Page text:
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What is it?
Python is an interpreted, interactive, object-oriented programming language which is available free for most platforms.
Although it has a wider range of applications, it is often compared with other open source scripting languages such as Perl or Tcl. Python enthusiasts say it can be used in place of Java and C++, that it is much easier to learn and quicker to code with.
Where did it originate?
Python was created in 1990 by Guido van Rossum, who wanted to fill an idle week in his Christmas holiday. Van Rossum had previously worked on ABC, a language designed to introduce non-professionals to programming. Python was based on ABC with elements of Module, Lisp and Small Talk. Van Rossum was reading Monty Python scripts at the time.
What is it for?
Like Perl, Python is used for common gateway interface development (linking web applications to servers) and prototyping.
There are interfaces to all major databases and the internet and web protocols. Its proponents insist it is a good general-purpose language, capable of handling large object-oriented programming tasks more easily than C++ or Java.
Although it was not designed to build large applications, a number of Python modules can easily be combined. Because it is not compiled, the edit-test-debug cycle is particularly fast.
There are plenty of extension modules: some, such as the maths library, are for general programming, some are for particular platforms and some are for specific applications, such as image and sound processing.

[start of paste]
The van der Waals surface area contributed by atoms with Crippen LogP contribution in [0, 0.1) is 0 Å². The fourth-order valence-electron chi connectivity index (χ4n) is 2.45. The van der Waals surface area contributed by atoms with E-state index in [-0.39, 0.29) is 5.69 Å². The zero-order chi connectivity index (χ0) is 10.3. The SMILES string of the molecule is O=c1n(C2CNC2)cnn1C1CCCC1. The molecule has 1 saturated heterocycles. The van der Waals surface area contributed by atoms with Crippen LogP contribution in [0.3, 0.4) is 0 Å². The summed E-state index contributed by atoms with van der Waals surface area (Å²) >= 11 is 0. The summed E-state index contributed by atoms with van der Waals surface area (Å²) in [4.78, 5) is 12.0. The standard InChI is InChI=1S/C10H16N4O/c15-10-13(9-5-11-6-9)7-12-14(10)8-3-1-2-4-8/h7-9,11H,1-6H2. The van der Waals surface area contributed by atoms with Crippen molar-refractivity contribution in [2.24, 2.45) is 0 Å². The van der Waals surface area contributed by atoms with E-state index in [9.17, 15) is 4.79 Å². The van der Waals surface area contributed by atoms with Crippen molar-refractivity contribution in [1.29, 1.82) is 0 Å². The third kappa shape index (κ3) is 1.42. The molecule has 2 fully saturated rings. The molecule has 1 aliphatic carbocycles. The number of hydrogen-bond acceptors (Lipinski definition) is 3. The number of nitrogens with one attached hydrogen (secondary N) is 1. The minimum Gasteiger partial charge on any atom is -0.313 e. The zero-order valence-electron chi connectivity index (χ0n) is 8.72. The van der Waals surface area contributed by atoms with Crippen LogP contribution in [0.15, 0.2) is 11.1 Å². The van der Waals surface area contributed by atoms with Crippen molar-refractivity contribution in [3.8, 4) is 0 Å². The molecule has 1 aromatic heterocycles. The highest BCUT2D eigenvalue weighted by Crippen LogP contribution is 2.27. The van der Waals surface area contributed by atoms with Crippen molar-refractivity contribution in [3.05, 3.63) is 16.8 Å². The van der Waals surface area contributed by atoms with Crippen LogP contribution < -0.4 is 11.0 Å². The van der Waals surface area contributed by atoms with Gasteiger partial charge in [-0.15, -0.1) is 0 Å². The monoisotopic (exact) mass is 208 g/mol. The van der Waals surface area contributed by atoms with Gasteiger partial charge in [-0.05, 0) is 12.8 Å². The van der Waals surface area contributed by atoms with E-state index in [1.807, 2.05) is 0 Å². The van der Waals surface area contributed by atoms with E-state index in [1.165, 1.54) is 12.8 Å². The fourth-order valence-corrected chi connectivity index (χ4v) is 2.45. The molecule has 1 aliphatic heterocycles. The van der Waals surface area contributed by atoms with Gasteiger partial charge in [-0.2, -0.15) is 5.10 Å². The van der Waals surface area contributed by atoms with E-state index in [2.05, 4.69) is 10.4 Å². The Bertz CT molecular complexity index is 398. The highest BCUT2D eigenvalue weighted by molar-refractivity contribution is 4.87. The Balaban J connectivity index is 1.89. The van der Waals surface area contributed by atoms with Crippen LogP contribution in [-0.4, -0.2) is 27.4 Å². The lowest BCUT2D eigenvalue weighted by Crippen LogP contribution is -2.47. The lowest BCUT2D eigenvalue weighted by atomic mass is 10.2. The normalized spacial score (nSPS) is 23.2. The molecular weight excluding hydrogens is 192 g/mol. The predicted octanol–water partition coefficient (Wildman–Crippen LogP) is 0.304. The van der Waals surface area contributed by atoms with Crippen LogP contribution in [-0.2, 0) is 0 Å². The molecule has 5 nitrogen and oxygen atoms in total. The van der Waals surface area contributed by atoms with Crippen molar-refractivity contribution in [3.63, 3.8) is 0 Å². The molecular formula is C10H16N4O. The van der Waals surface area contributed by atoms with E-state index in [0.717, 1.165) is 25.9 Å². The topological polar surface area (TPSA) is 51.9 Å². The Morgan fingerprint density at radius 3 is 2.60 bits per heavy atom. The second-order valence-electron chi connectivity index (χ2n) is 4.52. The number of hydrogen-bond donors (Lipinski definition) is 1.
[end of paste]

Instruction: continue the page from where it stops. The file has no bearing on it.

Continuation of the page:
What makes it special?
Where Perl is said to be ideal for individual developers engaged in one-off projects, Python is more suitable for teams whose members need to read and incorporate one another's output.
Its plain syntax makes it cheap and easy to maintain. The Python approach encourages modularity and code re-use.
Van Rossum said while Python programs run more slowly than Java, they tend to be three to five times shorter than equivalent Java programs and they are much quicker to develop.
Van Rossum recommends using Java and Python together. Prototypes can be developed in Python and converted to Java components, which are then glued into applications using Python.
How difficult is it to master?
Python was developed as a teaching language for non-techies but it also fully supports advanced full-time developers. It continues to be aimed at occasional users. A tutorial on the official Python site invites you to "learn Python in an afternoon".
Where is it used?
Python has a loyal following among independent developers and small specialist software houses but it is also used by IBM, Linux distributor Red Hat, Nasa, Nortel, ABN Ambro and Industrial Light and Magic.
What systems does it run on?
Unix and Linux, Dos, Windows, OS2 and Macintosh. VisualPython is available for Visual Studio.
Not many people know that...
For larger Python developments you will need the full Monty.
What is coming up?
Python 2.3 is currently in beta, is up to 20% faster than 2.2 and has many enhancements.
There are many introductions, tutorials and downloads on the Python website. If you want something on paper, try the open source community's house publisher, O'Reilly & Associates.
Rates of pay
One agency recently offered up to £40,000 for a Python GUI developer with two years' experience. But Python, like other scripting languages, is usually part of a portfolio of complementary skills for web, Java and C++ developers.